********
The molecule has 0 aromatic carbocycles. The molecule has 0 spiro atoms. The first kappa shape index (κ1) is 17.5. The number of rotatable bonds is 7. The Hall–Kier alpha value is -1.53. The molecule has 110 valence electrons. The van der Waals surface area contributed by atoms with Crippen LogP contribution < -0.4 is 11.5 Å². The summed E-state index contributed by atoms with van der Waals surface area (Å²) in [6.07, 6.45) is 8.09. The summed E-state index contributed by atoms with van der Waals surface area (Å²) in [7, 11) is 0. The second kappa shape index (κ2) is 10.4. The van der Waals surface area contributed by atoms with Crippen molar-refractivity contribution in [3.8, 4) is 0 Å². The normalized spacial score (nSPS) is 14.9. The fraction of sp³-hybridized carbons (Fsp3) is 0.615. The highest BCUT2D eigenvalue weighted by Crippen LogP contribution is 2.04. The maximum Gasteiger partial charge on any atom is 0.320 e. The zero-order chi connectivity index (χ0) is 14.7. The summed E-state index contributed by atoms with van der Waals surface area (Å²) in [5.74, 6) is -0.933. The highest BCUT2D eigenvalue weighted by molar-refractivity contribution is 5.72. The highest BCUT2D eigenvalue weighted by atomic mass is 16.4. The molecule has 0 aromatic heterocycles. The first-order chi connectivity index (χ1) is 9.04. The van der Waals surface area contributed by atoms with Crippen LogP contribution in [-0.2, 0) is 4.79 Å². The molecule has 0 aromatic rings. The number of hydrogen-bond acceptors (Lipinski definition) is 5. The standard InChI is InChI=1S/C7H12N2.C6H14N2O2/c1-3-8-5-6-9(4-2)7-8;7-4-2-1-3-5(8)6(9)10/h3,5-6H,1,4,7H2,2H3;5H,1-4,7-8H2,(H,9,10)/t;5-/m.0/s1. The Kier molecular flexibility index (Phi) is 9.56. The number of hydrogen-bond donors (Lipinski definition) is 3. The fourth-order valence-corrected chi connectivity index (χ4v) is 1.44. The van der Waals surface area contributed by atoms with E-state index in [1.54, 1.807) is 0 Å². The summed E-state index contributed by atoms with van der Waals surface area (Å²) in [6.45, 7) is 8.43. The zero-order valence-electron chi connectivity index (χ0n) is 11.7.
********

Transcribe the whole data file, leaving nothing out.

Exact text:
The molecule has 0 aromatic carbocycles. The molecule has 0 spiro atoms. The first kappa shape index (κ1) is 17.5. The number of rotatable bonds is 7. The Hall–Kier alpha value is -1.53. The molecule has 110 valence electrons. The van der Waals surface area contributed by atoms with Crippen LogP contribution < -0.4 is 11.5 Å². The summed E-state index contributed by atoms with van der Waals surface area (Å²) in [6.07, 6.45) is 8.09. The summed E-state index contributed by atoms with van der Waals surface area (Å²) in [7, 11) is 0. The second kappa shape index (κ2) is 10.4. The van der Waals surface area contributed by atoms with Crippen molar-refractivity contribution in [3.8, 4) is 0 Å². The normalized spacial score (nSPS) is 14.9. The fraction of sp³-hybridized carbons (Fsp3) is 0.615. The highest BCUT2D eigenvalue weighted by Crippen LogP contribution is 2.04. The maximum Gasteiger partial charge on any atom is 0.320 e. The zero-order chi connectivity index (χ0) is 14.7. The summed E-state index contributed by atoms with van der Waals surface area (Å²) in [5.74, 6) is -0.933. The highest BCUT2D eigenvalue weighted by molar-refractivity contribution is 5.72. The highest BCUT2D eigenvalue weighted by atomic mass is 16.4. The molecule has 0 aromatic heterocycles. The first-order chi connectivity index (χ1) is 9.04. The van der Waals surface area contributed by atoms with Crippen LogP contribution in [-0.2, 0) is 4.79 Å². The molecule has 0 aromatic rings. The number of hydrogen-bond acceptors (Lipinski definition) is 5. The standard InChI is InChI=1S/C7H12N2.C6H14N2O2/c1-3-8-5-6-9(4-2)7-8;7-4-2-1-3-5(8)6(9)10/h3,5-6H,1,4,7H2,2H3;5H,1-4,7-8H2,(H,9,10)/t;5-/m.0/s1. The Kier molecular flexibility index (Phi) is 9.56. The number of hydrogen-bond donors (Lipinski definition) is 3. The fourth-order valence-corrected chi connectivity index (χ4v) is 1.44. The van der Waals surface area contributed by atoms with E-state index in [1.54, 1.807) is 0 Å². The summed E-state index contributed by atoms with van der Waals surface area (Å²) in [6.45, 7) is 8.43. The zero-order valence-electron chi connectivity index (χ0n) is 11.7.